Everyone else must use other tactics. For instance, paying down credit card debt will usually boost your credit scores. Often, so will raising the limits on your credit cards. Both of these strategies work because they lower your credit utilization rate. To further improve your credit, don’t miss any payments at all, refrain from applying for new credit unless you truly need it, and keep credit accounts with a longer history open; don’t close them because the longer your credit history, the most positive that is for your credit scores.
5) If I have no credit, how can I establish a credit history?
ANSWER: If you are a student, a recent immigrant to the U.S. or even a spouse or older person who has never had credit in your own name, you may find it difficult to establish a credit history. That’s because the credit system is kind of like the job market.
Just like many employers frequently don’t want to give someone who has never had a job a first job, so it is with credit issuers, like banks and car lenders. They often don’t want to extend credit to someone with no credit history or an individual with a “thin” credit file. The result is that you’re in a “Catch 22.” You want credit but you can’t get credit because, since you’re a credit newbie, no one will give you credit.
Fortunately, there are some ways around this dilemma. If you have absolutely no credit, you could try piggybacking off of someone else’s credit – a parent or a spouse, for example. Piggybacking lets you get the benefit of another party’s credit when you are added as a joint or authorized user on that person’s credit account.
If you’ve not applied for a regular credit card, you could seek out a card designed especially for those with low credit scores or who lack a lengthy credit history. Alternatively, you could also simply apply for a secured credit card – which anyone can get – and then use the secured card as a way to build credit over time.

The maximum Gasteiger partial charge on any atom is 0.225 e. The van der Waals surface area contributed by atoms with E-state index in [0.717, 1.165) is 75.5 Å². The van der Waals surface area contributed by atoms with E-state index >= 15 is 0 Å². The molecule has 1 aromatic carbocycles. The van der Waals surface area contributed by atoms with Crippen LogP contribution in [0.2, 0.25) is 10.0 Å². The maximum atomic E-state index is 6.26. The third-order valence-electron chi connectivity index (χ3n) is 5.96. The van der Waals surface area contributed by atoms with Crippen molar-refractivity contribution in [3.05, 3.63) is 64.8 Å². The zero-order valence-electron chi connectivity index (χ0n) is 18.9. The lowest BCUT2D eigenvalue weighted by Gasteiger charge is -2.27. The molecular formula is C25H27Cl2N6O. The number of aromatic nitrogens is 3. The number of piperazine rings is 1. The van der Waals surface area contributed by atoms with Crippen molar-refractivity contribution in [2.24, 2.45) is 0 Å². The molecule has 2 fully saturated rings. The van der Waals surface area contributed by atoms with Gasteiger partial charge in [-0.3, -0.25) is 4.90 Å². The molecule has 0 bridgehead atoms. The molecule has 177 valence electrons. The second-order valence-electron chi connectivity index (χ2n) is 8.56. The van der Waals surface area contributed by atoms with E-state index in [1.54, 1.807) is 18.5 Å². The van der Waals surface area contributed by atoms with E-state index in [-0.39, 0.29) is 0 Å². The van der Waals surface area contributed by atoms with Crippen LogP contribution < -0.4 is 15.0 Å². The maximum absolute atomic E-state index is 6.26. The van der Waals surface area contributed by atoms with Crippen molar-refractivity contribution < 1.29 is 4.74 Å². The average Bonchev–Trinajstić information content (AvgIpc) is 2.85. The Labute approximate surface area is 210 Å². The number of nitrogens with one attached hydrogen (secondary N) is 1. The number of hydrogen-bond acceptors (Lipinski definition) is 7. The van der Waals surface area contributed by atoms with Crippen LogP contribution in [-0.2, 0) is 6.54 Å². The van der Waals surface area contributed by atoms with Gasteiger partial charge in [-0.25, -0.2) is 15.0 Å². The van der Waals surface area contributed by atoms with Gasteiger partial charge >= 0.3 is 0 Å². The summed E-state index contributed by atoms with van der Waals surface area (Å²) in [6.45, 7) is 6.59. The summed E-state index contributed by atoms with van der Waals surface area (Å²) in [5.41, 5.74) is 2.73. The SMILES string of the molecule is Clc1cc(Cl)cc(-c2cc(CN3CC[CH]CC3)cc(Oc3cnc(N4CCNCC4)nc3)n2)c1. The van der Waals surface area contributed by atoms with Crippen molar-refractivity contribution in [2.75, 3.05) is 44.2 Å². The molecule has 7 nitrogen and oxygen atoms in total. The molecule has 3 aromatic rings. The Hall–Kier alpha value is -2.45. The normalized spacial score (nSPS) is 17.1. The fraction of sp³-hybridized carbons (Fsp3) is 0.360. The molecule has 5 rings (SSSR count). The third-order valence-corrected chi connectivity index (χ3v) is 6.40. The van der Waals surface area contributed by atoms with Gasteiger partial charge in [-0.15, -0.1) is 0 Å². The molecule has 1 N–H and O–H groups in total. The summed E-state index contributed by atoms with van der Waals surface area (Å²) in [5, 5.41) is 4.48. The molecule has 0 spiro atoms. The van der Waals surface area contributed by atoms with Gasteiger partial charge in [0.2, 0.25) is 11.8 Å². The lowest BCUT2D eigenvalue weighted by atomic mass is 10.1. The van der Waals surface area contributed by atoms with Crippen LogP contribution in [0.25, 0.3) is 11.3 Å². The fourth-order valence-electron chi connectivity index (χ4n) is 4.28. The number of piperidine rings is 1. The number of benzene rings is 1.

6) Will co-signing a loan hurt my credit score?
ANSWER: There are several ways that co-signing a loan could hurt your credit score or impact your credit worthiness. For starters, the person you’re co-signing for might fail to repay the loan on time. If that happens, you both get dinged. Also, when you make an application for credit as a co-signer, there will be a “hard” pull or an “inquiry” generated of your credit. So you will likely see at least a temporary dip in your credit score as a result of that hard inquiry.
Finally, don’t forget that co-signing for someone else (whether it’s for a credit card, auto loan, student loan or something else) will impact your overall debt to income ratio (DTI) in the eyes of lenders. If you later want something, such as a mortgage refinancing, the bank will look at the loan for which you’ve co-signed and include that in your DTI, which could jeopardize your ability to get the loan.
7) Will my bad credit hurt my spouse’s or my fiancé’s credit?
ANSWER: It’s a common myth that once you tie the knot your credit histories somehow miraculous merge as well. But that’s not true. You each still have your own credit rating and history. Marrying someone with bad credit doesn’t automatically lower your credit score either. But if you co-sign loans together, those obligations will be listed on both your credit reports, and you’re both legally responsible for those debts — even if you divorce.
8) How can I get on the same page as my spouse or partner when all we do is fight about credit, debt and finances – or just ignore money issues altogether?
ANSWER: I have a three-step solution for couples that works really well. I call it: Disclose. Discuss. Decide. It all starts with being financially honest with your mate – that’s the disclose part. For example, couples that are serious (i.e. married, contemplating marriage or living together) should ask at least these two basic questions: